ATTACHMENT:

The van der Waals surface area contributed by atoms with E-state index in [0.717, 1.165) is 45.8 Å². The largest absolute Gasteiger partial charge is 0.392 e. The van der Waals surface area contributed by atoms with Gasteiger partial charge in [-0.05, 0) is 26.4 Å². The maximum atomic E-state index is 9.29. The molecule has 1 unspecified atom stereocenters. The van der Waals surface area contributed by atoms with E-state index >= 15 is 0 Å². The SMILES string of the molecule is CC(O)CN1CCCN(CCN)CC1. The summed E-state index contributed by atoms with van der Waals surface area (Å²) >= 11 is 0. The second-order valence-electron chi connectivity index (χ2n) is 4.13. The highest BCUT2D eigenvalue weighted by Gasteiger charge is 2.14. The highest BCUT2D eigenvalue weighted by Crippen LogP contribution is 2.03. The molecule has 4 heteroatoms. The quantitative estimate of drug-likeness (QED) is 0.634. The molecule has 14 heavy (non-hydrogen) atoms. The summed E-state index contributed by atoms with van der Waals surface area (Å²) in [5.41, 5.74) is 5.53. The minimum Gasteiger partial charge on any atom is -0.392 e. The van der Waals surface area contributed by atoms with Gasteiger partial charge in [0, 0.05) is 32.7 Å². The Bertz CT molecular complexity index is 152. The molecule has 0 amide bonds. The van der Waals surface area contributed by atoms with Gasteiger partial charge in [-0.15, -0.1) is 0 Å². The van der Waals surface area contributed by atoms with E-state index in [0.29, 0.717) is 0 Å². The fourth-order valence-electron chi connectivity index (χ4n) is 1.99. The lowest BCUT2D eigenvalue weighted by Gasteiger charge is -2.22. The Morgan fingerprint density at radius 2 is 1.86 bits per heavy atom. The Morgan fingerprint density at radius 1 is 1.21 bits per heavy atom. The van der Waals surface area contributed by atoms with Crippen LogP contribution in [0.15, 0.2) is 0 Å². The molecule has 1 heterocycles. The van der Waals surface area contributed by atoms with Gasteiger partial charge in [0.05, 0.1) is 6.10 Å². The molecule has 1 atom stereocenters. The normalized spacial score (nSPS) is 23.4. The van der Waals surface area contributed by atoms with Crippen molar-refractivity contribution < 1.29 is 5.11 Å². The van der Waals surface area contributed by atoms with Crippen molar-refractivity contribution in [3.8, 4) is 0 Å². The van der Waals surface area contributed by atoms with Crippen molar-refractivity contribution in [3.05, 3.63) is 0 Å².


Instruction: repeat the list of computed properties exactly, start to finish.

The van der Waals surface area contributed by atoms with E-state index in [0.717, 1.165) is 45.8 Å². The largest absolute Gasteiger partial charge is 0.392 e. The van der Waals surface area contributed by atoms with Gasteiger partial charge in [-0.05, 0) is 26.4 Å². The maximum atomic E-state index is 9.29. The molecule has 1 unspecified atom stereocenters. The van der Waals surface area contributed by atoms with E-state index >= 15 is 0 Å². The SMILES string of the molecule is CC(O)CN1CCCN(CCN)CC1. The summed E-state index contributed by atoms with van der Waals surface area (Å²) >= 11 is 0. The second-order valence-electron chi connectivity index (χ2n) is 4.13. The highest BCUT2D eigenvalue weighted by Gasteiger charge is 2.14. The highest BCUT2D eigenvalue weighted by Crippen LogP contribution is 2.03. The molecule has 4 heteroatoms. The quantitative estimate of drug-likeness (QED) is 0.634. The molecule has 14 heavy (non-hydrogen) atoms. The summed E-state index contributed by atoms with van der Waals surface area (Å²) in [5.41, 5.74) is 5.53. The minimum Gasteiger partial charge on any atom is -0.392 e. The van der Waals surface area contributed by atoms with Gasteiger partial charge in [0, 0.05) is 32.7 Å². The Bertz CT molecular complexity index is 152. The molecule has 0 amide bonds. The van der Waals surface area contributed by atoms with Gasteiger partial charge in [-0.15, -0.1) is 0 Å². The van der Waals surface area contributed by atoms with E-state index in [0.29, 0.717) is 0 Å². The fourth-order valence-electron chi connectivity index (χ4n) is 1.99. The lowest BCUT2D eigenvalue weighted by Gasteiger charge is -2.22. The Morgan fingerprint density at radius 2 is 1.86 bits per heavy atom. The Morgan fingerprint density at radius 1 is 1.21 bits per heavy atom. The van der Waals surface area contributed by atoms with Crippen LogP contribution in [0.15, 0.2) is 0 Å². The molecule has 1 heterocycles. The van der Waals surface area contributed by atoms with Gasteiger partial charge in [0.05, 0.1) is 6.10 Å². The molecule has 1 atom stereocenters. The normalized spacial score (nSPS) is 23.4. The van der Waals surface area contributed by atoms with Crippen molar-refractivity contribution < 1.29 is 5.11 Å². The van der Waals surface area contributed by atoms with Crippen molar-refractivity contribution in [3.8, 4) is 0 Å². The van der Waals surface area contributed by atoms with Crippen molar-refractivity contribution in [3.05, 3.63) is 0 Å².